Christmas was always an exciting time when I was growing up in the sixties. It was the only time I would receive presents, with my birthday on the 23rd December gift givers would always say that they spent a bit more on my Christmas present. At the time I believed them, not now though. Mum and Dad would always buy presents that we could all play with, like Ker-Plunk, Buckaroo and my favourite, Mouse trap. Christmas was always the time for playing cards, with Newmarket being the most popular for us kids, while the grown-ups would play Kitty Nap and 3 card Brag for pennies. The festive season was also defined by the food we had in the house, food that was never eaten at any other time of year. Tangerines (no mandarins and clementines then), nuts, candied figs and dates were only eaten at Christmas. As a treat Mum would bring out a tin of chocolate biscuits on Christmas Eve, and Dad always had a box of Black Magic chocolates, if us kids wanted sweets we were allowed to have some of the foil wrapped chocolate coins off the tree. Christmas breakfast would consist of chocolate bars from the selection boxes we received as presents. One of my most lasting memories was visiting Nana and Grandad on Christmas morning where Grandad would give us children a good slug of whiskey in our tea, I’ve always wondered if that was just a Suffolk thing.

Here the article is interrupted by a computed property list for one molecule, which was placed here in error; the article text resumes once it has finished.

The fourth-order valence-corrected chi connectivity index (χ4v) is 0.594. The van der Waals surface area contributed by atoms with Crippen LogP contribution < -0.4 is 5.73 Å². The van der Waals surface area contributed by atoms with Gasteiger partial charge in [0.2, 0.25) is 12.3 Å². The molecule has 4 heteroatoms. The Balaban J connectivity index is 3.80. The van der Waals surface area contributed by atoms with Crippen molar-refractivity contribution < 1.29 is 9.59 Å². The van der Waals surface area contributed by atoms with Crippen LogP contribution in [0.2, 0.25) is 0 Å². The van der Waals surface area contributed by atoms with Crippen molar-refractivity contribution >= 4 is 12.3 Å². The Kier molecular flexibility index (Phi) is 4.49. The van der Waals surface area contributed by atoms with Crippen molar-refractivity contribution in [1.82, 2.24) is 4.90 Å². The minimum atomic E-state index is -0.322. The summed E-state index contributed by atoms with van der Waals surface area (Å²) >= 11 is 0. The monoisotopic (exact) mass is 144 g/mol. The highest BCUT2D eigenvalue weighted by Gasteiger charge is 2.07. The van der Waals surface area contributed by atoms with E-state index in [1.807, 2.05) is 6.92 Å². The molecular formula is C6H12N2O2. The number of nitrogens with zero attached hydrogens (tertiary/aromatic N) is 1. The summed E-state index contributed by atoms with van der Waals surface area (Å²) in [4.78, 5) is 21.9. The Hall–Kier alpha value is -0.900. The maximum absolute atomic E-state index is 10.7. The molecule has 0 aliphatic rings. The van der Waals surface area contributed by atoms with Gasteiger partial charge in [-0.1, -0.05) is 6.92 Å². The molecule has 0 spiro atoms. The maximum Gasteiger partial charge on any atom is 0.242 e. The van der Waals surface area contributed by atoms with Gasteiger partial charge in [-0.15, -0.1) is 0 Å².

In the sixties the classic drink at Christmas was the iconic Snowball, my Mum loved them, but only over the festive period.
Juice of ½ lime
Pour lemonade and lime juice into an ice filled tumbler. Then add Advocaat and stir. To be authentic, spear a Maraschino cherry with a cocktail stick and balance on the glass.
Even though us hardened pit masters have been cooking outside throughout the winter, the coming week-end offers some spring like weather for the seasonal BBQ’ers. Now is the time to hone your grilling skills for the coming year. Learn how to make and control a charcoal fire and add wood chips for extra flavour. Perfect the two heat system – direct heat for burgers,sausages,steaks and for searing and colouring meat; indirect heat for larger and thicker cuts of meat. Make your own burgers and kebabs, use chicken thighs instead of drumsticks, make you own rubs and sauces. The more you practise basic grilling skills the more you will be confident and relaxed cooking for your family and friends. I am always happy to pass on tips and skills gained from over 40 years of BBQing, just pop in the shop or phone me. Two tips that I can pass on to make your BBQ gathering go smoothly are, firstly, buy a temperature probe, a cheap one will do, this will take the guesswork out of cooking meat, especially chicken ( at least 75C ), and will negate the need for you to use the kitchen oven (this is frowned upon in BBQ circles!). Secondly, if somebody asks for a ‘well-done’ steak, ask them politely, but firmly, to leave!